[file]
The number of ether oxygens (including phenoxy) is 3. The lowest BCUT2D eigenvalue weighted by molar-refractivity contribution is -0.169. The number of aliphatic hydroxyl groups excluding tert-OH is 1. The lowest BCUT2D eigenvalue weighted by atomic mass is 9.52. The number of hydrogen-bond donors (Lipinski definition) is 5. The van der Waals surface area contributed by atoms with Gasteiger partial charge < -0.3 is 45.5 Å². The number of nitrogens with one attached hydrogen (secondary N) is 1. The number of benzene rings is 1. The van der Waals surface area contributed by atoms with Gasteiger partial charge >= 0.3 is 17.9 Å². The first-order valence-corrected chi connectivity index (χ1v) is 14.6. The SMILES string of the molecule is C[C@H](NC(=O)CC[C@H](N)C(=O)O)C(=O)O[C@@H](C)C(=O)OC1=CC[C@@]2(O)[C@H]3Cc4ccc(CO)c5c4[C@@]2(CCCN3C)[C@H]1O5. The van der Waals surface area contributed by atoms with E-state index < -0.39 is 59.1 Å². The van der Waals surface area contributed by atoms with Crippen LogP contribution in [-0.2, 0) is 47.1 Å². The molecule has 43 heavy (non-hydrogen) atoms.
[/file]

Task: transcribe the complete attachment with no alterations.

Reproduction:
The number of ether oxygens (including phenoxy) is 3. The lowest BCUT2D eigenvalue weighted by molar-refractivity contribution is -0.169. The number of aliphatic hydroxyl groups excluding tert-OH is 1. The lowest BCUT2D eigenvalue weighted by atomic mass is 9.52. The number of hydrogen-bond donors (Lipinski definition) is 5. The van der Waals surface area contributed by atoms with Gasteiger partial charge < -0.3 is 45.5 Å². The number of nitrogens with one attached hydrogen (secondary N) is 1. The number of benzene rings is 1. The van der Waals surface area contributed by atoms with Gasteiger partial charge >= 0.3 is 17.9 Å². The first-order valence-corrected chi connectivity index (χ1v) is 14.6. The SMILES string of the molecule is C[C@H](NC(=O)CC[C@H](N)C(=O)O)C(=O)O[C@@H](C)C(=O)OC1=CC[C@@]2(O)[C@H]3Cc4ccc(CO)c5c4[C@@]2(CCCN3C)[C@H]1O5. The van der Waals surface area contributed by atoms with E-state index < -0.39 is 59.1 Å². The van der Waals surface area contributed by atoms with Crippen LogP contribution in [-0.2, 0) is 47.1 Å². The molecule has 43 heavy (non-hydrogen) atoms.